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NixonMcInnes adopt Unison model workplace policy on domestic abuse

It’s world mental health day today, so I thought I’d blog about a related bit of recent NixonMcInnes news.

Last year I went to the Feminism in London conference and also to a seminar on women’s rights at Socialism 2010, and while there I learnt why domestic abuse is a workplace issue.

Victims of domestic abuse are likely to be affected in ways which affect their working lives – they may need to take time out of work, e.g. to visit a healthcare professional for physical or mental health reasons and their ability to deliver their actual work may be threatened – as such, workplaces need to take active steps to make sure they are not going to inadvertently discriminate against victims.

At NixonMcInnes we don’t have many policies. We’re democratically run -  we’ve been in the WorldBlu List of Most Democratic Workplaces for three years running – so if someone wants a policy that doesn’t already exist, it’s up to them to (democratically) create one.

So, I emailed everyone at the company proposing that we adopt Unison’s model workplace policy on domestic abuse. We don’t currently have a recognised trade union at NixonMcInnes, but this policy seemed appropriate for our use. Once various questions on the policy had been answered to everyone’s satisfaction, we had an opt-in discussion and vote (and some people voted via email), and the policy was accepted with no changes.

Some of the questions raised, and my responses were:

  • Why do we need a policy on this and not on other things that might affect us, e.g. bereavement?
    - Maybe we do, and if anyone would like to write one and propose that we adopt it, they’re free to do so. This is something I personally feel strongly about, so I’ve taken the time to put it forward. We have to start somewhere. This isn’t meant to be limiting either – it’s more like a minimum service level agreement than a scoping document.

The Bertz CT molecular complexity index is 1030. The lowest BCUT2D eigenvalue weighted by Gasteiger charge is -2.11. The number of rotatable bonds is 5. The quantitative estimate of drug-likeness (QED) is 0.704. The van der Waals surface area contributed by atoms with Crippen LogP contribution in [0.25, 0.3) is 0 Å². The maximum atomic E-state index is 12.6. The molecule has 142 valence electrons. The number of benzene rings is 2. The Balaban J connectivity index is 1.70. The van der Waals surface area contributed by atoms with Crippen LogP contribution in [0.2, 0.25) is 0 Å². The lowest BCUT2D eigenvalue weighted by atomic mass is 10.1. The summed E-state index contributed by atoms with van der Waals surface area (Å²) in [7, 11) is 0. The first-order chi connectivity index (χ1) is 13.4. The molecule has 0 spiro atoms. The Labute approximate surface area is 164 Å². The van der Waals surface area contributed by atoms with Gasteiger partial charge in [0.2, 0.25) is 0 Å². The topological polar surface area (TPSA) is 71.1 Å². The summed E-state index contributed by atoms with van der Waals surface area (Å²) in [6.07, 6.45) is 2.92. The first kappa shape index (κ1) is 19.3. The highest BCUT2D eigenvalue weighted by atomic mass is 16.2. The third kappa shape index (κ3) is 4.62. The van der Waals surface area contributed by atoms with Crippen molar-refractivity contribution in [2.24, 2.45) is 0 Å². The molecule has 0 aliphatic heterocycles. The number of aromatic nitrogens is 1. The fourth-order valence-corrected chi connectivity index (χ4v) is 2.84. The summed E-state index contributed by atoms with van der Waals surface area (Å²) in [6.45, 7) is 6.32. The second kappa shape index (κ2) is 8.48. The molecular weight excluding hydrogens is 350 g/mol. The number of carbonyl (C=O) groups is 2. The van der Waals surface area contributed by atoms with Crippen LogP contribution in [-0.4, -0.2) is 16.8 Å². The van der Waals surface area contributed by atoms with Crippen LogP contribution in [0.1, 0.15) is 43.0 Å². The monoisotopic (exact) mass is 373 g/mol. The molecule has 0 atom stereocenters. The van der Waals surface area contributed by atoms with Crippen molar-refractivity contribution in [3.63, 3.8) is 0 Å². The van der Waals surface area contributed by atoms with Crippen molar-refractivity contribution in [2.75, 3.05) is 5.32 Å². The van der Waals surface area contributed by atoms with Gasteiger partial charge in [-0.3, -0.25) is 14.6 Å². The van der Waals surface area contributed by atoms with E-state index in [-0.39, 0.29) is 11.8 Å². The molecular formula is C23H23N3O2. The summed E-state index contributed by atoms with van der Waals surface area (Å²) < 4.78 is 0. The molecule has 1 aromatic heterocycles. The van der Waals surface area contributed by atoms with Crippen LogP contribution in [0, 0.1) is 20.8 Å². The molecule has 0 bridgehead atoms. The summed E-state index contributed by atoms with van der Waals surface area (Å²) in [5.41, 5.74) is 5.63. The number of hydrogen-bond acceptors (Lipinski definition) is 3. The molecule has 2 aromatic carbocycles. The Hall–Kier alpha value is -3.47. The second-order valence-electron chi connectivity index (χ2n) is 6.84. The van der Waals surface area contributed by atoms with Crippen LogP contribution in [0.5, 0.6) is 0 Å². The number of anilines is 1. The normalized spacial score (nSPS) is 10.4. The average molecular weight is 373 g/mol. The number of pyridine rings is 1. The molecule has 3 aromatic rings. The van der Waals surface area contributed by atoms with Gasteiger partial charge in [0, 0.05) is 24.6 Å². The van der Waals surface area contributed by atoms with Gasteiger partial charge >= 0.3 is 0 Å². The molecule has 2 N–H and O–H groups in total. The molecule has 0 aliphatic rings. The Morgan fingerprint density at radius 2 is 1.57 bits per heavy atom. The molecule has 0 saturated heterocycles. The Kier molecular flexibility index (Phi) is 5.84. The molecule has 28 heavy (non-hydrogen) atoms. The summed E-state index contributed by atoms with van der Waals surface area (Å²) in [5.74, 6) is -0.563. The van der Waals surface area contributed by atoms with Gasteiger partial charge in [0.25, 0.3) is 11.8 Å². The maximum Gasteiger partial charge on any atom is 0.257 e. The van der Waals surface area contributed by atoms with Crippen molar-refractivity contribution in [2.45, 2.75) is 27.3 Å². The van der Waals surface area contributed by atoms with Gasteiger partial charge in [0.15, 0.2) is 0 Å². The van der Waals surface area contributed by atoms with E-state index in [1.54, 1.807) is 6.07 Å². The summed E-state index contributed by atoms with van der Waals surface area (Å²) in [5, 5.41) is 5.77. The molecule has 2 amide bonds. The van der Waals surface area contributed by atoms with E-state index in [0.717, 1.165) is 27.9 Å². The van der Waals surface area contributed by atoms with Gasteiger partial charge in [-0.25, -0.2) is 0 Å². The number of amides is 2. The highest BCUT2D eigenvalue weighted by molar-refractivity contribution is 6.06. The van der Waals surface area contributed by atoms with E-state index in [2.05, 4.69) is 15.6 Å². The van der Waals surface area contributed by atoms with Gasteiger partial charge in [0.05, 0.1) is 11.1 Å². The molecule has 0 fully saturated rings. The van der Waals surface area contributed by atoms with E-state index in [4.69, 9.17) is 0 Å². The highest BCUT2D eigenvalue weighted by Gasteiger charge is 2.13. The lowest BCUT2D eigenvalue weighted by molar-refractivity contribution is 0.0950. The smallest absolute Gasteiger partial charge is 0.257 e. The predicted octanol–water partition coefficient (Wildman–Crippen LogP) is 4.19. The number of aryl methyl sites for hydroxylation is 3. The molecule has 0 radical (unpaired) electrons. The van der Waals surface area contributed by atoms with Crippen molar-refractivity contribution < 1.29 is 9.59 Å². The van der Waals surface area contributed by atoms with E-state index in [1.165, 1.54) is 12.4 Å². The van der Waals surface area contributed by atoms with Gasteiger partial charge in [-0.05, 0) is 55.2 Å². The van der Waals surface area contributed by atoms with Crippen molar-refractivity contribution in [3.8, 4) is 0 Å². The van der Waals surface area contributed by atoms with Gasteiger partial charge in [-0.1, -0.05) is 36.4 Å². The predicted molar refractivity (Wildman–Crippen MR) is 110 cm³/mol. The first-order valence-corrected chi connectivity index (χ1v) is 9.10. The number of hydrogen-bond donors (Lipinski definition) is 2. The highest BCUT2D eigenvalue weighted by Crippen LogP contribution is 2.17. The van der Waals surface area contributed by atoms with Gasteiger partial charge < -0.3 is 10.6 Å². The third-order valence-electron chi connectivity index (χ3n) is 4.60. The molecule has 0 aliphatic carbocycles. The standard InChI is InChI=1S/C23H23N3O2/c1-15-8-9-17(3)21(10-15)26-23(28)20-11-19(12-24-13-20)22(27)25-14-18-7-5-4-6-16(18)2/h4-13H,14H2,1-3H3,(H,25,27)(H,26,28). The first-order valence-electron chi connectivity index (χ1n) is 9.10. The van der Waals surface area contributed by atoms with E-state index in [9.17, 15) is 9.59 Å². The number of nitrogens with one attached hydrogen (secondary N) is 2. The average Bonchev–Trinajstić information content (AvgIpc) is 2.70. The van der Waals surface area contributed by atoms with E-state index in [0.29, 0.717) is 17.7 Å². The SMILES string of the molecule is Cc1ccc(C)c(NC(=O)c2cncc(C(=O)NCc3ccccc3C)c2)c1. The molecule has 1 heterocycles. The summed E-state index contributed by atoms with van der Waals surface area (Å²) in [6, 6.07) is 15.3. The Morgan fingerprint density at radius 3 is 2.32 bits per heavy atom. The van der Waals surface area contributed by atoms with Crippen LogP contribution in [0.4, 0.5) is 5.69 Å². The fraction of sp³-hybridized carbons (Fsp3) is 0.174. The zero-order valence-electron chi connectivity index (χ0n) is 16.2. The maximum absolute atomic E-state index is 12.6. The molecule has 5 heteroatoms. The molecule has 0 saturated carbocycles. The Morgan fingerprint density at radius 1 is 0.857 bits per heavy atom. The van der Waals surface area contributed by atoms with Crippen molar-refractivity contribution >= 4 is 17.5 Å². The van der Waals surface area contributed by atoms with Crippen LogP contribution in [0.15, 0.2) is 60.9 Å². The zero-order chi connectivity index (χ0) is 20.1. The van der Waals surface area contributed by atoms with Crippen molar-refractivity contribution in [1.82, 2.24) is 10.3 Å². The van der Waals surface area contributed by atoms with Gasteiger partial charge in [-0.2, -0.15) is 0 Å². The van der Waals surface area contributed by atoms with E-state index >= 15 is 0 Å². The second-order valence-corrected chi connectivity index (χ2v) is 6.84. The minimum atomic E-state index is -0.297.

• Why don’t we just make the policy broader to cover ‘general bad stuff’? And, aren’t we already really nice and supportive to everyone when bad stuff happens, and people know we’ll be supportive?
    - For victims of domestic abuse, it can be very helpful to have clear and specific policies which explicitly state what support you can expect from your employer, when you are in that situation, which can be a relief and reduce worry.

What does this mean?

The policy educates us all on what domestic abuse is, how to identify the problem at work, how to handle confidentiality and how to respect privacy. We now have instructions on how to offer support whilst recognising that (most of us) are not trained counselors. We have rules on what to do if we realise that one of our colleagues is a perpetrator of domestic violence, recognising that it is not a purely private matter. You can download the full template policy [DOC] on the Unison website.

I’m pretty pleased that the democratic process seemed to go smoothly – people were offered multiple chances to object, ask questions, make amendments, before a vote occurred.

I’m also really proud to work somewhere that recognises issues like these, explicitly, through an official policy.

Are you suffering domestic violence?
If you are suffering domestic violence and need urgent help, call the Women’s Aid Helpline:

England 0808 2000 247 (24 hour, UK-wide info)
Northern Ireland 028 9033 1818 (24 hour)
Scotland 0800 027 1234 (10am-10pm)
Wales 029 2039 0874

In an emergency you can call your local social services emergency duty team or your local police.

Image by Pete Fletch

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